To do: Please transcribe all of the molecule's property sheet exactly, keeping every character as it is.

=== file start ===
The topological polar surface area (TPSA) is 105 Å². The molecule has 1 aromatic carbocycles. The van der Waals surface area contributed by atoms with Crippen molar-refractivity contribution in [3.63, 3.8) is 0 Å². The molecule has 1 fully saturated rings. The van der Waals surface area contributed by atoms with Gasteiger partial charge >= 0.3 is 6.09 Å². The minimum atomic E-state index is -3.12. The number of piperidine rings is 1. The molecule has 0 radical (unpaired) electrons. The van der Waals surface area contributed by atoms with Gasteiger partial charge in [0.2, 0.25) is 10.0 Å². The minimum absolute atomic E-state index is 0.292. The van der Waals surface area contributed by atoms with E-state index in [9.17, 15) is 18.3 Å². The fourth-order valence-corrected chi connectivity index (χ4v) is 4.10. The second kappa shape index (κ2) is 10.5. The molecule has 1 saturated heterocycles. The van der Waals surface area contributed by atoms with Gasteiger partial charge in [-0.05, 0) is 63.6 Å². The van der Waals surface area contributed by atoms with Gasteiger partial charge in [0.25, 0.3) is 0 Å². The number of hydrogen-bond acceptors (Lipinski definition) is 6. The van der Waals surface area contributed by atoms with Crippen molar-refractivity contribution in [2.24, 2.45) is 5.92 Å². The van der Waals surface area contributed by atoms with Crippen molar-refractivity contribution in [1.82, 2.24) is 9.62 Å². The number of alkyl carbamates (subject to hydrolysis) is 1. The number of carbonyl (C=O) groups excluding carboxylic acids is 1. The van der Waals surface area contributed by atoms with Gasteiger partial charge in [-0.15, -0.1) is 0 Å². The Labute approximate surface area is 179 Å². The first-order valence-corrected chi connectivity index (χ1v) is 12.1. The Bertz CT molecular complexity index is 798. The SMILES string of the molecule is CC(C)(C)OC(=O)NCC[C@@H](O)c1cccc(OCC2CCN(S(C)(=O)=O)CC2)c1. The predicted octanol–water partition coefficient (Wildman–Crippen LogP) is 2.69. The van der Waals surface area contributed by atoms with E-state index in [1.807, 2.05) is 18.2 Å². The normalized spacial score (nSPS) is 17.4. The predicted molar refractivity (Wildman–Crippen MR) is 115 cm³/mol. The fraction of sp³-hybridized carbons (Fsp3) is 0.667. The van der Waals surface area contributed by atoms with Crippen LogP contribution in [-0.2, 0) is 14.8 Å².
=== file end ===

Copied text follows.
The topological polar surface area (TPSA) is 105 Å². The molecule has 1 aromatic carbocycles. The van der Waals surface area contributed by atoms with Crippen molar-refractivity contribution in [3.63, 3.8) is 0 Å². The molecule has 1 fully saturated rings. The van der Waals surface area contributed by atoms with Gasteiger partial charge >= 0.3 is 6.09 Å². The minimum atomic E-state index is -3.12. The number of piperidine rings is 1. The molecule has 0 radical (unpaired) electrons. The van der Waals surface area contributed by atoms with Gasteiger partial charge in [0.2, 0.25) is 10.0 Å². The minimum absolute atomic E-state index is 0.292. The van der Waals surface area contributed by atoms with E-state index in [9.17, 15) is 18.3 Å². The fourth-order valence-corrected chi connectivity index (χ4v) is 4.10. The second kappa shape index (κ2) is 10.5. The molecule has 1 saturated heterocycles. The van der Waals surface area contributed by atoms with Gasteiger partial charge in [-0.05, 0) is 63.6 Å². The van der Waals surface area contributed by atoms with Gasteiger partial charge in [0.25, 0.3) is 0 Å². The number of hydrogen-bond acceptors (Lipinski definition) is 6. The van der Waals surface area contributed by atoms with Crippen molar-refractivity contribution in [2.24, 2.45) is 5.92 Å². The van der Waals surface area contributed by atoms with Crippen molar-refractivity contribution in [1.82, 2.24) is 9.62 Å². The number of alkyl carbamates (subject to hydrolysis) is 1. The number of carbonyl (C=O) groups excluding carboxylic acids is 1. The van der Waals surface area contributed by atoms with Gasteiger partial charge in [-0.15, -0.1) is 0 Å². The Labute approximate surface area is 179 Å². The first-order valence-corrected chi connectivity index (χ1v) is 12.1. The Bertz CT molecular complexity index is 798. The SMILES string of the molecule is CC(C)(C)OC(=O)NCC[C@@H](O)c1cccc(OCC2CCN(S(C)(=O)=O)CC2)c1. The predicted octanol–water partition coefficient (Wildman–Crippen LogP) is 2.69. The van der Waals surface area contributed by atoms with E-state index in [1.807, 2.05) is 18.2 Å². The normalized spacial score (nSPS) is 17.4. The predicted molar refractivity (Wildman–Crippen MR) is 115 cm³/mol. The fraction of sp³-hybridized carbons (Fsp3) is 0.667. The van der Waals surface area contributed by atoms with Crippen LogP contribution in [-0.2, 0) is 14.8 Å².